Senegal President Fires Prime Minister After 10 Months in Office

Photographer: Seyllou/AFP via Getty Images

Aminata Toure, appointed in September as Senegal’s second female prime minister, was removed from the position with immediate effect, the president’s office said in an e-mailed statement. Close

Aminata Toure, appointed in September as Senegal’s second female prime minister, was... Read More

Close
Open
Photographer: Seyllou/AFP via Getty Images

Aminata Toure, appointed in September as Senegal’s second female prime minister, was removed from the position with immediate effect, the president’s office said in an e-mailed statement.

Senegalese President Macky Sall fired Prime Minister Aminata Toure after 10 months in office following municipal elections last week.

Toure, appointed in September as the West African nation’s second female prime minister, was removed from the position with immediate effect, the president’s office said in an e-mailed statement yesterday. It didn’t give a reason for the decision.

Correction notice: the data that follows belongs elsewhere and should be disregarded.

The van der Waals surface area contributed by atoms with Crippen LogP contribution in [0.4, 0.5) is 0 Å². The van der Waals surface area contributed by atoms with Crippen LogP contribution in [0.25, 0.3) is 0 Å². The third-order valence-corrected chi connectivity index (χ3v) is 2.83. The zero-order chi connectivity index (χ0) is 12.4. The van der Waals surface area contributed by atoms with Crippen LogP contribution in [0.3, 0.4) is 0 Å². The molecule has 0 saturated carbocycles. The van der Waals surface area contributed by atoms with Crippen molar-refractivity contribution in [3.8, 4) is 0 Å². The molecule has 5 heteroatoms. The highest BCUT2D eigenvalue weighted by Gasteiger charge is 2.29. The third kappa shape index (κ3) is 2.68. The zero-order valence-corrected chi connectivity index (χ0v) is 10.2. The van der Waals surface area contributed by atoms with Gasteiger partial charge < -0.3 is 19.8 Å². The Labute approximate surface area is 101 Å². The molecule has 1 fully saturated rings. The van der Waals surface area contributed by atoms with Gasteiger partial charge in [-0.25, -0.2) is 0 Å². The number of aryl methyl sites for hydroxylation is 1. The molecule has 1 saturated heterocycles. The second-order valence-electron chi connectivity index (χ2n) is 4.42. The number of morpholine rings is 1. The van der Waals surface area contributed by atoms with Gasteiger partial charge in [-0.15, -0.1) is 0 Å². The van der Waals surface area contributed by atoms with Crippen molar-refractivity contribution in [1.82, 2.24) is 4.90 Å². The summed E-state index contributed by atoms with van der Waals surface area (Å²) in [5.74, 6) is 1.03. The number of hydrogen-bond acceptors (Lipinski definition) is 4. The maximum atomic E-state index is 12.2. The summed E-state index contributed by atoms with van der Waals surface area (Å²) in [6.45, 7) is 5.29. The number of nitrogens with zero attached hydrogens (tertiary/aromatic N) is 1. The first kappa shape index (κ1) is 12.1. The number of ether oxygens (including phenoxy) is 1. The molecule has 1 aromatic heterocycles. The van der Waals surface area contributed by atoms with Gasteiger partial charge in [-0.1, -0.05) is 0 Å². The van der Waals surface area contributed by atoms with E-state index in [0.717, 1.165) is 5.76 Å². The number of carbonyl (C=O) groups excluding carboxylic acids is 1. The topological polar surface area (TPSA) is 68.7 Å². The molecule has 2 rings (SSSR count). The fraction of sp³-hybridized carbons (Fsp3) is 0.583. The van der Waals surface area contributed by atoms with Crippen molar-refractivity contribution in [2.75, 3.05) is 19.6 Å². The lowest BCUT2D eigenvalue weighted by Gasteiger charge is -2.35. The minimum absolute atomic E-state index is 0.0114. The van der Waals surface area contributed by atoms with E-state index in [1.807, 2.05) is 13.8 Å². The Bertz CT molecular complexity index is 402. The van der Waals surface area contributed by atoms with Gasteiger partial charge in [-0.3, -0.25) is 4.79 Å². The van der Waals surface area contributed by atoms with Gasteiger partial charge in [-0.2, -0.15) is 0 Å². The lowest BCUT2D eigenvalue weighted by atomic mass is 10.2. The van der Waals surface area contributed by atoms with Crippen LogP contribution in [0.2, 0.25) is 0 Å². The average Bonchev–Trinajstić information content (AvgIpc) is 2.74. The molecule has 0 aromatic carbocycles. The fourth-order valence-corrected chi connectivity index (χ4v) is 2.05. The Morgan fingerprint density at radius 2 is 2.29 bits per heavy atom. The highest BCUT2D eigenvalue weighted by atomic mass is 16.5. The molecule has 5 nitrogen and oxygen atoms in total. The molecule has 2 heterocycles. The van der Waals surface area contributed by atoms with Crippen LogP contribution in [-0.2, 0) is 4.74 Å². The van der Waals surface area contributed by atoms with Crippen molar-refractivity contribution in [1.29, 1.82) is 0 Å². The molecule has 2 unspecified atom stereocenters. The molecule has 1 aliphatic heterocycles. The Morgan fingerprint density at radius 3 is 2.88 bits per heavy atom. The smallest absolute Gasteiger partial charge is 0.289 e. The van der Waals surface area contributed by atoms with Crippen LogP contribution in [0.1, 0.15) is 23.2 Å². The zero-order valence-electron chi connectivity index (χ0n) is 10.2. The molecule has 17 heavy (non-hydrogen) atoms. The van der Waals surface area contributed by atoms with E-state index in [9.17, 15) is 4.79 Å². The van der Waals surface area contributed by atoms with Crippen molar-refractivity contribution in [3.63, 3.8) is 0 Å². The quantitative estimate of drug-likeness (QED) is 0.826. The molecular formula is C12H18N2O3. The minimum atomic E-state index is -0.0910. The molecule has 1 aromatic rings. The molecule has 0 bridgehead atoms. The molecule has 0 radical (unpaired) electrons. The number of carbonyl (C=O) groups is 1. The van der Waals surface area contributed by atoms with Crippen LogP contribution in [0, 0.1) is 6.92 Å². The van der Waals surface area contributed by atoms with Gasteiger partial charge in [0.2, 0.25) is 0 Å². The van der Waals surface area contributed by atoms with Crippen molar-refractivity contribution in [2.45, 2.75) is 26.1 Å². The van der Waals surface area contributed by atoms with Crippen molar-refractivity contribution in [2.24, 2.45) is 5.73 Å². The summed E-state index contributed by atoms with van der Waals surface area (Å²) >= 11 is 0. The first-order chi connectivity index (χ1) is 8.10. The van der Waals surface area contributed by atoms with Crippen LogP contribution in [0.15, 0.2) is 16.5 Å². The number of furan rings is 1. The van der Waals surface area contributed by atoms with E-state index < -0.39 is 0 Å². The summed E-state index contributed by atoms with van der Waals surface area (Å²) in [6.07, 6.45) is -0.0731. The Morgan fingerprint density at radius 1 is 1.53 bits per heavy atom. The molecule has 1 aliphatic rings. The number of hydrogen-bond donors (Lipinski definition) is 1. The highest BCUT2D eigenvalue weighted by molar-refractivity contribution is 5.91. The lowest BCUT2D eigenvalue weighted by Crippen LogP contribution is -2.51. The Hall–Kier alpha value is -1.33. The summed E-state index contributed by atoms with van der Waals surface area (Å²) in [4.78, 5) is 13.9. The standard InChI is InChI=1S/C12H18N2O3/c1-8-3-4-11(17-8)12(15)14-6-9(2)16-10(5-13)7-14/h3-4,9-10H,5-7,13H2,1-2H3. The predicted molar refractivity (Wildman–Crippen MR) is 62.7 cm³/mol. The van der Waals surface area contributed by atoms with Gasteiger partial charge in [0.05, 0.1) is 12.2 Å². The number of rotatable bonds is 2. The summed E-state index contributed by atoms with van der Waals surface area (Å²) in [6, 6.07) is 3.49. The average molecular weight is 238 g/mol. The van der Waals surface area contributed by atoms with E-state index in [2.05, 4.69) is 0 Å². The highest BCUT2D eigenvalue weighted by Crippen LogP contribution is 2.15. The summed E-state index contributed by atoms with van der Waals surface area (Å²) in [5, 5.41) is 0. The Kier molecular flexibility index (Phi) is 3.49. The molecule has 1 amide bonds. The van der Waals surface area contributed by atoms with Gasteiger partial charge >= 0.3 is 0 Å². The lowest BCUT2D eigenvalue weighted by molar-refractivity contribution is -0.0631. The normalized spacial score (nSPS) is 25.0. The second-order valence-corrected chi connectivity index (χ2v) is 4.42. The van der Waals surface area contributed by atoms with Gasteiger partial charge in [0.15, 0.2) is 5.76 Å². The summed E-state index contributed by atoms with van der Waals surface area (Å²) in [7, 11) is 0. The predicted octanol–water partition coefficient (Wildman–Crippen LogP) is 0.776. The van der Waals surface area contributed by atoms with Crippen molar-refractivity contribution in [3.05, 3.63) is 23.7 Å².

Toure probably lost a seat in municipal elections held June 29, state-owned Radiodiffusion Television Senegalaise reported late yesterday. The official results of the vote haven’t yet been published, the broadcaster said. Sall, who won presidential elections in March 2012, fired Toure’s predecessor after about 18 months in office.

Sall has pledged to boost growth and create jobs by pushing an economic reform plan that included an audit of the government payroll and the removal of almost 60 state agencies seen as too costly. The economy will probably expand 4.9 percent this year, from 3.5 percent in 2013, the International Monetary Fund said July 2.

To contact the reporter on this story: John Bowker in Johannesburg at jbowker2@bloomberg.net

To contact the editors responsible for this story: Andres R. Martinez at amartinez28@bloomberg.net John Bowker, Zoe Schneeweiss

Press spacebar to pause and continue. Press esc to stop.

Bloomberg reserves the right to remove comments but is under no obligation to do so, or to explain individual moderation decisions.

Please enable JavaScript to view the comments powered by Disqus.